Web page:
24. Memorandum of Conversation1
- Middle East
- Anatoliy F. Dobrynin, Soviet Ambassador
- The Secretary
- Malcolm Toon, Acting Deputy Assistant Secretary
The Secretary briefly described the President’s trip to Europe2 and told Dobrynin that the Middle East problem had been one of the principal subjects of discussion, particularly with the British and the French. In response to Dobrynin’s specific inquiry, the Secretary said that the French position initially had been a piecemeal approach but it seemed now to be closer to our own position in the sense that the French now recognize the need for working out an overall settlement before Israeli withdrawal.
The Secretary said that we felt it would be desirable to have quiet bilateral talks with the Soviets, and it was his view that we should begin these talks in Washington and perhaps at a later date they could be continued in Moscow.
Dobrynin said that the Soviet preference, of course, would be Moscow, but he felt that his Government would agree with the Secretary’s suggestion. After some discussion it was agreed that Mr. Sisco would meet with Ambassador Dobrynin on Friday, March 14.
The Secretary suggested that the talks might proceed on the basis of the Soviet December 30 plan3 as well as our own proposals which are now in the process of preparation. The Secretary pointed out that these private bilateral talks should not be considered a substitute for Four-Power talks in New York. It was his feeling that such talks among the Four Powers might begin the following week. As the Secretary saw it, the principal purpose of the Four-Power talks should be to provide support for the Jarring mission since there seemed to be general agreement among the Four Powers that it was essential that Ambassador Jarring continue his efforts to bring the parties directly involved together. The Secretary felt that Four-Power meetings in New York should be private, and this was also the view of the British and French. Dobrynin said that the Soviets also would favor private talks, and he felt that there would be no objection to the timetable set forth by the Secretary.
There was a brief discussion of the Soviet December 30 plan, with the Secretary pointing out that some points needed clarification. For example, it was not clear from the text of the plan that the Soviet position on freedom of navigation extended to the Suez Canal as well as the Gulf of Aquaba. Dobrynin said that he felt that paragraph 2 of the Soviet plan was a clear statement of the Soviet position, and the subsequent specific reference to the Gulf of Aquaba, did not mean that the Soviets did not favor freedom of navigation in Suez for all parties as well.[Page 92]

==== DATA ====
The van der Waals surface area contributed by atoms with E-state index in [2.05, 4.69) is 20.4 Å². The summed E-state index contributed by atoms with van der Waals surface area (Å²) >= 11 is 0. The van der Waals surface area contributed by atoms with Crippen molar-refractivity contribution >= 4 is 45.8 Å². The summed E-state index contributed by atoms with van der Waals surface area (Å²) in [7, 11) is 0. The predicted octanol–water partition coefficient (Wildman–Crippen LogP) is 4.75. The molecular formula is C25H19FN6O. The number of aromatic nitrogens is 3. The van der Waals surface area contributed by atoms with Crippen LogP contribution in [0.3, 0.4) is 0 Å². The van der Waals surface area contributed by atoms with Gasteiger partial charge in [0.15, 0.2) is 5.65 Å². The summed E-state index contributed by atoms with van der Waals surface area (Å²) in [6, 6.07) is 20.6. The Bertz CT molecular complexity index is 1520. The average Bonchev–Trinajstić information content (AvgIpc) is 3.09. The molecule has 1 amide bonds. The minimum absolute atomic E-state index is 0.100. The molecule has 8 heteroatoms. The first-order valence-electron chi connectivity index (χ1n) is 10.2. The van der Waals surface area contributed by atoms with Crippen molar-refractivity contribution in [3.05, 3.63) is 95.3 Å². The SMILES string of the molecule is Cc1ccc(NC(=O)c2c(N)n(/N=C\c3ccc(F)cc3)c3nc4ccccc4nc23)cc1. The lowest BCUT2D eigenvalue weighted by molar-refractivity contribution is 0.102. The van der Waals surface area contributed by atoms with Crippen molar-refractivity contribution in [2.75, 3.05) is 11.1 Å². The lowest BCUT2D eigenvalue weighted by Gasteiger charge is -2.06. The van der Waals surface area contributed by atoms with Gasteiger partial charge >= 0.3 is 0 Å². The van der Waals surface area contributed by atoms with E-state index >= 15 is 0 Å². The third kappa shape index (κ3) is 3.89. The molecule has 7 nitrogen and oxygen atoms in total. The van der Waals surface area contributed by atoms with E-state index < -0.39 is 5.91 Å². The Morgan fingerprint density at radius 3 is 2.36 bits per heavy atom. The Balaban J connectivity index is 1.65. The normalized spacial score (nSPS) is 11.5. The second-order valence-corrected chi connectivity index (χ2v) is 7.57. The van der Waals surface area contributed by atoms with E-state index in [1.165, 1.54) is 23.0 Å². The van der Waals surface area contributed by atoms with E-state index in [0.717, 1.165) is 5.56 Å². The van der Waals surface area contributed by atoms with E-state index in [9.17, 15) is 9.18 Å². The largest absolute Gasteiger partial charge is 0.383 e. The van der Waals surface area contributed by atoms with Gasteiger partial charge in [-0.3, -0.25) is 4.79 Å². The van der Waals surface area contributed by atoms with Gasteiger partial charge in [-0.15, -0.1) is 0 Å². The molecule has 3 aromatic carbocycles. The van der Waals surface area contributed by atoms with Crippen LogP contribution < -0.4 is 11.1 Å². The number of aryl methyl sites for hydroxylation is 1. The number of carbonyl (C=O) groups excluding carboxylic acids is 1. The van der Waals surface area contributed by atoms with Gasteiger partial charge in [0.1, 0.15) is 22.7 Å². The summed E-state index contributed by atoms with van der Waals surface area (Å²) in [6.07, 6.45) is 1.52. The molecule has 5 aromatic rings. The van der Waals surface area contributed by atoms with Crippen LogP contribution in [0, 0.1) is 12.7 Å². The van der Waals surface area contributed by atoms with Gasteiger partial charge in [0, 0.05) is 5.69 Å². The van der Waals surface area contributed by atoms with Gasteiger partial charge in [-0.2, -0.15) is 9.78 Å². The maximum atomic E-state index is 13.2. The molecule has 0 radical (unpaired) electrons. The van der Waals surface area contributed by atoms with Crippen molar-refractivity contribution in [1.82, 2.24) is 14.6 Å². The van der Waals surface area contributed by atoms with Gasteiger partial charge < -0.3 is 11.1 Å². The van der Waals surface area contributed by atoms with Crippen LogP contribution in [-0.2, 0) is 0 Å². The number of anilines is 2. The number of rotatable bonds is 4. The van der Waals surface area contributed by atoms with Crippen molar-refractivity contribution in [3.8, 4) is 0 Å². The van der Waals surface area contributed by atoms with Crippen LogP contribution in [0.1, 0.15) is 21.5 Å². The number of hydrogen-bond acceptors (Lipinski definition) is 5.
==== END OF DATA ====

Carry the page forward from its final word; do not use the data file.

The Secretary made clear that we cannot persuade Israel to enter into any agreement which would not provide the Israelis with the security that they seek. While it is true, as Dobrynin pointed out, that the Soviets stand for the continued existence of the State of Israel, the Arab position is much less clear. Arab leaders continue to state publicly their desire to destroy Israel, and so long as this attitude persists it is not likely that the Israelis would be prepared to withdraw their forces from areas they now occupy.
Dobrynin pointed out that there can be no peace in the Middle East so long as Israel insists rigidly on its own requirements. A peace settlement must respond to the interests of all parties. So far as Israel’s security is concerned, this could be satisfied by a Security Council guarantee or a Four-Power guarantee. Dobrynin pointed out that the Soviet position is flexible on this question.
It was agreed that these and other points of substance could be explored more thoroughly in the private bilateral talks which would begin Friday, March 14.